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Catholic Activity: New Year's Day Ceremony



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New Year's Day was formerly the feast of the Circumcision of Our Lord, then it changed to the Holy Name of Jesus, but now it is the Solemnity of Mary, Mother of God. Regardless of the feast, this is a day of hospitality for most people. Here are some ideas for an open house for family members and friends. Included is a blessing of beer, and a renewal of one's baptismal promises, to commemorate the day of baptism. Some of these ideas can be applied to January 3, the actual feast of the Holy Name of Jesus.


The Church begins the New Year with the Holy Name of Jesus [Editor's Note: January 1 is now the Solemnity of Mary, Mother of God. Pope John Paul II has restored the Feast of the Holy Name of Jesus to January 3.] Liturgically this great feast commemorates the first shedding of His blood for our redemption. On the same day, along with celebrating the giving of His Name Jesus, which means Savior, we also honor Mary's divine Motherhood. Today's Epistle bids us to circumcise our hearts, as it were, "to live soberly, justly, and godly in this world."

New Year's is a day of hospitality among many people, especially the French. In England it was a day set aside for godparents; and godcakes are still given to children on this day in many places. It should be easy to keep New Year's day as a feast on which we honor godparents and repay them for the responsibility they have assumed toward our children.

An idea is to hold open house and let the children's godparents drop in when they please. Have ready beer or ale for grown-ups, and a children's punch. Perhaps you might serve beer which has been blessed and pretzels for grown-ups, punch plus initial cookies for children. Pretzels, incidentally, were originally made in the shape of a hand by medieval monks who gave them to children visitors.

Blessing for Beer [Editor's Note: This blessing is from the older version of the Roman Ritual.]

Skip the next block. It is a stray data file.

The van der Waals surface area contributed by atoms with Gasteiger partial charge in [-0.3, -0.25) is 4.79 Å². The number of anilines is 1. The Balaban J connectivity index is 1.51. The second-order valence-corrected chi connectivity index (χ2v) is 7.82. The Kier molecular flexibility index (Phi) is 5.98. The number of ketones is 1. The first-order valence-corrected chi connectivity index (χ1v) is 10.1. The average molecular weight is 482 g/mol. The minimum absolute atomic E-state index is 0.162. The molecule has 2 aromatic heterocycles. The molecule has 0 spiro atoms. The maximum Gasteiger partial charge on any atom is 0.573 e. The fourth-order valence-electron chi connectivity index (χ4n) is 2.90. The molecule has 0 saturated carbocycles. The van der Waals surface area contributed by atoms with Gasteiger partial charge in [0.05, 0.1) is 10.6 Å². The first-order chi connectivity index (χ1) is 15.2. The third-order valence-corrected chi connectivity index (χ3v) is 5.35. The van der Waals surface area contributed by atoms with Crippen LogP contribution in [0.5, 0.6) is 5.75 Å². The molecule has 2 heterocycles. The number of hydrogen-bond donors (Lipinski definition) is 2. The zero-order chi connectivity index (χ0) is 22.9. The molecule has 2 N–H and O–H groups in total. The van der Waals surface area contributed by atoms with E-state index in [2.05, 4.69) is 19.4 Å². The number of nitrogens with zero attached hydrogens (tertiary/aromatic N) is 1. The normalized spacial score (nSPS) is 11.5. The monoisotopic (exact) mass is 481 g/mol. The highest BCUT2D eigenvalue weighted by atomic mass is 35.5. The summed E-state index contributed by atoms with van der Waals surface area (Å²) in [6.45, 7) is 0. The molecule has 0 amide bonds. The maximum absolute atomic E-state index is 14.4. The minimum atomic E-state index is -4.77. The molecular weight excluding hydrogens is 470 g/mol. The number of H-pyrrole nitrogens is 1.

This prayer attributes the power of brewing to God and asks Him to make the beverage beneficial to man. The father sprinkles beer with holy water and prays:

Bless, O Lord, this created thing, beer, which by Thy power has been made from kernels of grain. May it be a healthful beverage for men; and grant that by invoking Thy holy Name all who drink thereof may find it a help for the body and protection for the soul. Through Christ our Lord. Amen.
Renewal of Baptismal Promises Bring out their christening robes, if you have saved them. Reminisce about each child's baptismal day, which is his or her rebirth in Christ. With godparents and family gathered in the living room, light the children's baptismal candles, or light a holy candle for each child. When the candles are ready, the father presents one to each child and prays as the Church did at baptism:
Receive this burning light, and safeguard your baptism by a blameless life. Keep the Commandments of God, that when our Lord shall come to claim His own, you may be worthy to greet Him, with all the saints in the heavenly court and live forever. Amen.
Grown-ups and children repeat together their baptismal vows:
I (name - ) promise to renounce the devil and all his works and allurement.

Mother: The grace of God our Savior has appeared to all men, instructing us, in order that rejecting ungodliness and worldly lusts, we may live temperately and justly and piously in this world.

Then follows a Christmas song and the prayer of the day.

The Word was made flesh, alleluia, alleluia.

And dwelt among us, alleluia, alleluia.

Glory be to the Father and to the Song and to the Holy Ghost.

(Repeat first two lines)

Father: By reason of His very great love.

All: Wherewith He has loved us, God sent His Son in the likeness of sinful flesh, alleluia.

Father: Let us pray. O God, by the fruitful Virginity of the Blessed Mary Thou hast given to mankind the rewards of eternal salvation; grant, we beseech Thee, that we may benefit through the intercession of her by whom we received the Author of Life, our Lord Jesus Christ.

All: Amen.

A New Year's Day ceremony takes only a few minutes, but leaves a memory that lasts a lifetime and builds a sense of security in children. It also focuses their attention on the wonderful gift of Baptism.

Activity Source: Christmas to Candlemas in a Catholic Home by Helen McLoughlin, The Liturgical Press, Collegeville, Minnesota